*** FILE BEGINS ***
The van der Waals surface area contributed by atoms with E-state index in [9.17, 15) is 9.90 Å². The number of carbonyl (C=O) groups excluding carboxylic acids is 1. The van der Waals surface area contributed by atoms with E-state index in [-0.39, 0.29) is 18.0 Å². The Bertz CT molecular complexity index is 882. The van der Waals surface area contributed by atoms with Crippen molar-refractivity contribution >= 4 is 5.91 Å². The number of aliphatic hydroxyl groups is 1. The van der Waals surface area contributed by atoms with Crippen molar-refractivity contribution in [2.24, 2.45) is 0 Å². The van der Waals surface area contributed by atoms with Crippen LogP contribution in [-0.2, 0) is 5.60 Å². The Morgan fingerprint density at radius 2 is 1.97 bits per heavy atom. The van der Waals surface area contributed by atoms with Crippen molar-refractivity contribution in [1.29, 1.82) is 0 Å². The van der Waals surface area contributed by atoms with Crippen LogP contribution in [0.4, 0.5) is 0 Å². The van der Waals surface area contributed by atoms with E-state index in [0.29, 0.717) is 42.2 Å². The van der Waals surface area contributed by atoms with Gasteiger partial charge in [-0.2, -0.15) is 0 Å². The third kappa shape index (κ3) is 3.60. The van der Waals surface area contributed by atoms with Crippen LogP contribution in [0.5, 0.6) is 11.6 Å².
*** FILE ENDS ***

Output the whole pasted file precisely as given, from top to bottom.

The van der Waals surface area contributed by atoms with E-state index in [9.17, 15) is 9.90 Å². The number of carbonyl (C=O) groups excluding carboxylic acids is 1. The van der Waals surface area contributed by atoms with E-state index in [-0.39, 0.29) is 18.0 Å². The Bertz CT molecular complexity index is 882. The van der Waals surface area contributed by atoms with Crippen molar-refractivity contribution >= 4 is 5.91 Å². The number of aliphatic hydroxyl groups is 1. The van der Waals surface area contributed by atoms with Crippen molar-refractivity contribution in [2.24, 2.45) is 0 Å². The van der Waals surface area contributed by atoms with Crippen LogP contribution in [-0.2, 0) is 5.60 Å². The Morgan fingerprint density at radius 2 is 1.97 bits per heavy atom. The van der Waals surface area contributed by atoms with Crippen molar-refractivity contribution in [1.29, 1.82) is 0 Å². The van der Waals surface area contributed by atoms with Crippen LogP contribution in [0.4, 0.5) is 0 Å². The van der Waals surface area contributed by atoms with E-state index in [0.29, 0.717) is 42.2 Å². The van der Waals surface area contributed by atoms with Gasteiger partial charge in [-0.2, -0.15) is 0 Å². The third kappa shape index (κ3) is 3.60. The van der Waals surface area contributed by atoms with Crippen LogP contribution in [0.5, 0.6) is 11.6 Å².